Each month in 2021 I plan to publish a short post about a holiday in the world that I believe is little known in this country. It is only coincidence that the first holiday I chose for January is Unification Day in Romania. But the synchronicity of this January holiday reflecting the concept of unification seems appropriate for our country which faces challenges to our unity on this, our 59th Inauguration Day. Can we learn anything from the Romanian Day of Unification, a holiday celebrating an event going back to 1862, as we observe our every-four-year Presidential Inauguration Day?
January 24, 2021, will be the 159th anniversary of the Romanian Day of Unification. I suspect most Americans may know little more about Romania than from their memories of the Christmas Day trial and execution in 1989 of that country’s despotic ruler, Nicolai Ceașescu, and that Dracula came from there. And that may raise the question in your mind of just what was unified on January 24 in 1862 that merits celebration now?
To explain, it’s necessary to go back to the second half of the nineteen century when much of central Europe remained under the rule of the Austro-Hungarian Dual Monarchy. Their reach didn’t include the principalities that eventually unified as Romania in 1862, but both the Austro-Hungarians and the Ottoman Turks had claimed portions of the regions that eventually became Romania for centuries. That situation gave rise to leaders such as Vlad Țepeș, better known as Vlad the Impaler, who later served as the model for Dracula.
Though Țepeș played no role in the unification of Romania (which followed his rule by more than 400 years) he became a Romanian hero because of his bold stance against both the Austro-Hungarians and the Ottomans. Țepeș ruled Wallachia, the southernmost of two principalities that had existed independently side-by-side with one another and the Austro-Hungarians. The other was Moldavia in the northeast.
On January 24, 1862, Wallachia and Moldavia joined one another as the Unified Principalities. Another four years were needed to prepare a constitution that formalized the name Romania. It took another fifty years for three other regions, Transylvania in the west, Bessarabia in the east, and Bukovina in the north, to join with the Romanian Kingdom in 1918 at the conclusion of the First World War. December 1 marks that event as the Day of Great Union, the holiday considered Romania’s national day.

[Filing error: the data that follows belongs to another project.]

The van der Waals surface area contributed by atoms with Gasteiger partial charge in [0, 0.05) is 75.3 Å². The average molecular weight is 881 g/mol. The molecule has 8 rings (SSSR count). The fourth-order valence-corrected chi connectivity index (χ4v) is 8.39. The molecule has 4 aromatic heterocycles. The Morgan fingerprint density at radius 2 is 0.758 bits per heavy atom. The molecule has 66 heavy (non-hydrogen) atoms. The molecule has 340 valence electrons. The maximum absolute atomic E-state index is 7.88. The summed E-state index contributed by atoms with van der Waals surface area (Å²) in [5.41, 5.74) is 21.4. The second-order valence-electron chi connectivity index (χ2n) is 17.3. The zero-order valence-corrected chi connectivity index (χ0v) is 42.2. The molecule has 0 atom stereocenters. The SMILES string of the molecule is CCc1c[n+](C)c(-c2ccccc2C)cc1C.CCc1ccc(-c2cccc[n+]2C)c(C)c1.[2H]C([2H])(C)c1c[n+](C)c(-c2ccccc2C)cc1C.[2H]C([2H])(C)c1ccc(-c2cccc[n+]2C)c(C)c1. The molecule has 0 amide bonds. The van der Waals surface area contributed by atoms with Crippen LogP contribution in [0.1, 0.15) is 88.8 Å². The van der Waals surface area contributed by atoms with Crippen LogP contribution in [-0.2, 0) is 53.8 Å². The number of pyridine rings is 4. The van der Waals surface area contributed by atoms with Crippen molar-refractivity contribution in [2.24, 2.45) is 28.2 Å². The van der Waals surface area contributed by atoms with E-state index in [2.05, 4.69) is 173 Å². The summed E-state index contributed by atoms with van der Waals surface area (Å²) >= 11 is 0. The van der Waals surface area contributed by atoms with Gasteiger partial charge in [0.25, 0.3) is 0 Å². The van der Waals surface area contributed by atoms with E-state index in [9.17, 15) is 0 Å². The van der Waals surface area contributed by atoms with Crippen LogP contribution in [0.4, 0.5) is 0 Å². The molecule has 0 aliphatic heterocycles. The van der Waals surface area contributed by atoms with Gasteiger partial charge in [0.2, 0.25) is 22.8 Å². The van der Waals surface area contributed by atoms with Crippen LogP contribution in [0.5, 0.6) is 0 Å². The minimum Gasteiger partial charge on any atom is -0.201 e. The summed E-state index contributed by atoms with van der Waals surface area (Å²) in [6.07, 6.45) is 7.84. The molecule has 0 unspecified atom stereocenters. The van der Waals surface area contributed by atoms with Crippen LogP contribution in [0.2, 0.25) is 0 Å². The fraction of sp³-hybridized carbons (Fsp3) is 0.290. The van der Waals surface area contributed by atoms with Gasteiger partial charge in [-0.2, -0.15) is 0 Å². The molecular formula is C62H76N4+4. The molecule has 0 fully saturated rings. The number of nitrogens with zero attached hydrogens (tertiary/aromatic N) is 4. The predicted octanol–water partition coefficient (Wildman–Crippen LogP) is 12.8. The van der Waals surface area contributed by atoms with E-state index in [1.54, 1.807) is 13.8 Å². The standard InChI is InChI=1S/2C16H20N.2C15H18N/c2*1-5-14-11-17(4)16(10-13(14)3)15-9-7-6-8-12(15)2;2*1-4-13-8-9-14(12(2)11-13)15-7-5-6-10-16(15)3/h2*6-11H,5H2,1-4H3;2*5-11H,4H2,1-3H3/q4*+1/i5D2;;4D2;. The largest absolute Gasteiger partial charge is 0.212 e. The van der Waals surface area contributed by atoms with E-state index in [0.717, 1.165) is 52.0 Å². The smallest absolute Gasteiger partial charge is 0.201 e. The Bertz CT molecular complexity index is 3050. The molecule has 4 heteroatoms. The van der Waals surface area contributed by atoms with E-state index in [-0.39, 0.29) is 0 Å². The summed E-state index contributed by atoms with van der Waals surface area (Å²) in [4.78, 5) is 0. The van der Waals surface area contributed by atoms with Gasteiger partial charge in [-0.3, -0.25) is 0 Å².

What impresses me most about the January 24 Day of Unification celebrations is that it was the beginning of unifying land into Romanian. It wasn’t the final unification. The holiday marks a smaller union within what eventually became modern Romania. (Unfortunately, that Romanian no longer exists. At the end of World War II the Allies snipped off bits of Bessarabia and Bukovina and turned them over to the Soviet Union which shrunk Romania to its current boundaries.) Nonetheless, Romania celebrates both the greater unification and the earlier, smaller unification.
And so I ponder: When will we in the United States begin to find ways to recognize and observe signs that mark our unification moments, both in the past and in the future? Are we prepared to search for common interests and begin celebrating them in place of remembering and observing events or symbols that divide us?
I hope that this day, Inauguration Day, will begin our search for healing.